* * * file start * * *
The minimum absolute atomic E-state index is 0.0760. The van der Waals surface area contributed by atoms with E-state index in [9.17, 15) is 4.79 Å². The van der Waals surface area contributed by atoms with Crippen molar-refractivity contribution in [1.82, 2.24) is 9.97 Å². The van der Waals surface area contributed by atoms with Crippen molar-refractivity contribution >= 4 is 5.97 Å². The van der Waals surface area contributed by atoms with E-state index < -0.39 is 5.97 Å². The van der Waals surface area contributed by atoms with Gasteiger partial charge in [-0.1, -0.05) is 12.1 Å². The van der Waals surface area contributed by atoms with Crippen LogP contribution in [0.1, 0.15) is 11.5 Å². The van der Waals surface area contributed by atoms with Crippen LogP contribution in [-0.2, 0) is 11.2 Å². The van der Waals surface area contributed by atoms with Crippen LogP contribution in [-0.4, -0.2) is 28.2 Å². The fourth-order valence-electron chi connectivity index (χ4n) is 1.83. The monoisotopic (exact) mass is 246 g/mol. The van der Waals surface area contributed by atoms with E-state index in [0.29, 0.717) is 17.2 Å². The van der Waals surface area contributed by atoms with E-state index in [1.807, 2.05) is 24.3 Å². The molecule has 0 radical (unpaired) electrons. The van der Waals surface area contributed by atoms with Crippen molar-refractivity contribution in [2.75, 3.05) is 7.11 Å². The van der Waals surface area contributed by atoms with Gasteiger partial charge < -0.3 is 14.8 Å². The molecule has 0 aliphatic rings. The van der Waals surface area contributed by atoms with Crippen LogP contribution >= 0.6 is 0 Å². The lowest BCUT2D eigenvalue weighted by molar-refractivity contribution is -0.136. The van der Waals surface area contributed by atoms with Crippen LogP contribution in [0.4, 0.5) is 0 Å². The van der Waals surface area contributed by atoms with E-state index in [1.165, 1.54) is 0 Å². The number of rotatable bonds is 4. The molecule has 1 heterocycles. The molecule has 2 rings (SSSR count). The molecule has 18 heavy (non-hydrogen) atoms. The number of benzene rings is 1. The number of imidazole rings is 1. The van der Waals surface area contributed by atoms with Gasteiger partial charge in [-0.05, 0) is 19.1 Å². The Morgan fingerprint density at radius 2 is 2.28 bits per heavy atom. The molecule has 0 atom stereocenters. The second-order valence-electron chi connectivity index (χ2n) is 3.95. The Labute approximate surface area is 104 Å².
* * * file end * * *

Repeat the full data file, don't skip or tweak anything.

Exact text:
The minimum absolute atomic E-state index is 0.0760. The van der Waals surface area contributed by atoms with E-state index in [9.17, 15) is 4.79 Å². The van der Waals surface area contributed by atoms with Crippen molar-refractivity contribution in [1.82, 2.24) is 9.97 Å². The van der Waals surface area contributed by atoms with Crippen molar-refractivity contribution >= 4 is 5.97 Å². The van der Waals surface area contributed by atoms with E-state index < -0.39 is 5.97 Å². The van der Waals surface area contributed by atoms with Gasteiger partial charge in [-0.1, -0.05) is 12.1 Å². The van der Waals surface area contributed by atoms with Crippen LogP contribution in [0.1, 0.15) is 11.5 Å². The van der Waals surface area contributed by atoms with Crippen LogP contribution in [-0.2, 0) is 11.2 Å². The van der Waals surface area contributed by atoms with Crippen LogP contribution in [-0.4, -0.2) is 28.2 Å². The fourth-order valence-electron chi connectivity index (χ4n) is 1.83. The monoisotopic (exact) mass is 246 g/mol. The van der Waals surface area contributed by atoms with E-state index in [0.29, 0.717) is 17.2 Å². The van der Waals surface area contributed by atoms with E-state index in [1.807, 2.05) is 24.3 Å². The molecule has 0 radical (unpaired) electrons. The van der Waals surface area contributed by atoms with Crippen molar-refractivity contribution in [2.75, 3.05) is 7.11 Å². The van der Waals surface area contributed by atoms with Gasteiger partial charge < -0.3 is 14.8 Å². The molecule has 0 aliphatic rings. The van der Waals surface area contributed by atoms with Crippen LogP contribution >= 0.6 is 0 Å². The lowest BCUT2D eigenvalue weighted by molar-refractivity contribution is -0.136. The van der Waals surface area contributed by atoms with Crippen LogP contribution in [0.4, 0.5) is 0 Å². The van der Waals surface area contributed by atoms with E-state index in [1.165, 1.54) is 0 Å². The number of rotatable bonds is 4. The molecule has 1 heterocycles. The molecule has 2 rings (SSSR count). The molecule has 18 heavy (non-hydrogen) atoms. The number of benzene rings is 1. The number of imidazole rings is 1. The van der Waals surface area contributed by atoms with Gasteiger partial charge in [-0.05, 0) is 19.1 Å². The Morgan fingerprint density at radius 2 is 2.28 bits per heavy atom. The molecule has 0 atom stereocenters. The second-order valence-electron chi connectivity index (χ2n) is 3.95. The Labute approximate surface area is 104 Å².